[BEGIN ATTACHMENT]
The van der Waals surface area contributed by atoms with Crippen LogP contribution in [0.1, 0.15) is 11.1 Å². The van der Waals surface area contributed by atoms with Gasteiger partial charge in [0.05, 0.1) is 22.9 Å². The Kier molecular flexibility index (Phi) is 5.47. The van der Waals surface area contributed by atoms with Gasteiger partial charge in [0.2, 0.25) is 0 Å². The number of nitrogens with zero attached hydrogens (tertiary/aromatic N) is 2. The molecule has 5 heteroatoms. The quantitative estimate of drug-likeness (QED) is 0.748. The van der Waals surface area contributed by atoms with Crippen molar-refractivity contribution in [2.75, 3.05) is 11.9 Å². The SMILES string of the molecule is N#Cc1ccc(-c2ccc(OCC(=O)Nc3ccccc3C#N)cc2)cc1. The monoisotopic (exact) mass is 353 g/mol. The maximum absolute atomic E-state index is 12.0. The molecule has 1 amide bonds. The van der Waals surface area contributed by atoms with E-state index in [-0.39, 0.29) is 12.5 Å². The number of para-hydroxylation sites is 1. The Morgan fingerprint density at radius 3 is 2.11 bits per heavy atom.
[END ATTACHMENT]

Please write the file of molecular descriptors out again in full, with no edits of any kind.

The van der Waals surface area contributed by atoms with Crippen LogP contribution in [0.1, 0.15) is 11.1 Å². The van der Waals surface area contributed by atoms with Gasteiger partial charge in [0.05, 0.1) is 22.9 Å². The Kier molecular flexibility index (Phi) is 5.47. The van der Waals surface area contributed by atoms with Gasteiger partial charge in [0.2, 0.25) is 0 Å². The number of nitrogens with zero attached hydrogens (tertiary/aromatic N) is 2. The molecule has 5 heteroatoms. The quantitative estimate of drug-likeness (QED) is 0.748. The van der Waals surface area contributed by atoms with Crippen molar-refractivity contribution in [2.75, 3.05) is 11.9 Å². The SMILES string of the molecule is N#Cc1ccc(-c2ccc(OCC(=O)Nc3ccccc3C#N)cc2)cc1. The monoisotopic (exact) mass is 353 g/mol. The maximum absolute atomic E-state index is 12.0. The molecule has 1 amide bonds. The van der Waals surface area contributed by atoms with E-state index in [-0.39, 0.29) is 12.5 Å². The number of para-hydroxylation sites is 1. The Morgan fingerprint density at radius 3 is 2.11 bits per heavy atom.